Each year certain cities are designated by the European Union as European Capitals of Culture, to showcase the richness and diversity of European culture and to promote greater mutual knowledge and understanding among the citizens of our continent. In 2010, as well as two EU cities, Essen (Germany) and Pécs (Hungary), a city of a non-EU member country has been designated: Istanbul.
Istanbul is presenting itself as a bridge connecting Europe to the East, an example of the crossroads of civilizations where people have learned to “live differences”. Visitors to Istanbul as European Capital of Culture will want to know of our own Anglican presence in the City which dates from 1583. Church of England services are held at Christ Church, dedicated in 1868 as the Crimean Memorial Church, St Helena’s at the British Consulate General and the (Turkish language) Church of the Resurrection. The chaplain of Christ Church with St Helena's is the Revd Canon Ian Sherwood. The priest-in-charge of the Church of the Resurrection is the Revd Engin Yildirim. For details consult the information on the Diocese in Europe website. The official Istanbul Capital of Culture website is here.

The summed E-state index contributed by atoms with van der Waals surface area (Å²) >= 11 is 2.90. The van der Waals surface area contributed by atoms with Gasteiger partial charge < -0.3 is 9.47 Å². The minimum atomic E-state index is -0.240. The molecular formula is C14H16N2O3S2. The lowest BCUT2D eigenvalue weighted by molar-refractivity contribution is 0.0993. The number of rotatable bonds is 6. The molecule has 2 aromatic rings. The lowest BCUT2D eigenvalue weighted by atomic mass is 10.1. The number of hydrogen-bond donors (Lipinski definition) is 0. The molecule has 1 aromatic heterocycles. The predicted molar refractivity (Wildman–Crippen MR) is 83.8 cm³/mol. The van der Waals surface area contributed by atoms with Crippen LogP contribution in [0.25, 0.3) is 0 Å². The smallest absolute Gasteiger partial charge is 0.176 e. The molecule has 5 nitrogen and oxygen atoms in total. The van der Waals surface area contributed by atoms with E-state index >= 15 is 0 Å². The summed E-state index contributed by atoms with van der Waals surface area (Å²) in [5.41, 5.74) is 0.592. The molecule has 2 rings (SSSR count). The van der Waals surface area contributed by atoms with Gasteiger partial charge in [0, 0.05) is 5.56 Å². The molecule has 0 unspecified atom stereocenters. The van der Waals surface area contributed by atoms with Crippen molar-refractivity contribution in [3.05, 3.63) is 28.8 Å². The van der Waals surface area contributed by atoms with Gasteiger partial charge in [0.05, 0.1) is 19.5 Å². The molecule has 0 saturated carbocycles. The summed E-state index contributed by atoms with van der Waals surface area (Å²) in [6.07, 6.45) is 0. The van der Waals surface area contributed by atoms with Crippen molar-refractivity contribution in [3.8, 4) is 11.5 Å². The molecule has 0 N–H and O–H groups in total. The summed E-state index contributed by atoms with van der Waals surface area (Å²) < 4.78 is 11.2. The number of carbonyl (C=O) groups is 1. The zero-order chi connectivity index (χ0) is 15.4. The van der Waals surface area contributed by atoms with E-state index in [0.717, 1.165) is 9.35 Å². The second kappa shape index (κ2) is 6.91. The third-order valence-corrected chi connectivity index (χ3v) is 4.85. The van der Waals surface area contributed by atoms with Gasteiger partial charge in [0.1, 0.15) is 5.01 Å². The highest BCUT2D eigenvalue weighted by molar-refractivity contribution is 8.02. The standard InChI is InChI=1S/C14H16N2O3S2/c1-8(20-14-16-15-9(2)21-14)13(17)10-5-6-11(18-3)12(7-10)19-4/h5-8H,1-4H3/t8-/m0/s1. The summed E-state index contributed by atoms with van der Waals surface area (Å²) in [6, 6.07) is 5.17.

Pécs is promoting its location as a cultural gateway to the Balkans, and is, after Budapest, the second most important artistic community in Hungary. Essen is probably better known for its industrial past rather than a cultural centre. It is embracing this challenge head-on, with an emphasis on “transformation through culture”, showing how what was once the coal pit of Europe is now a dynamic multicultural metropolis. The Diocese in Europe has no congregations in Pécs or Essen.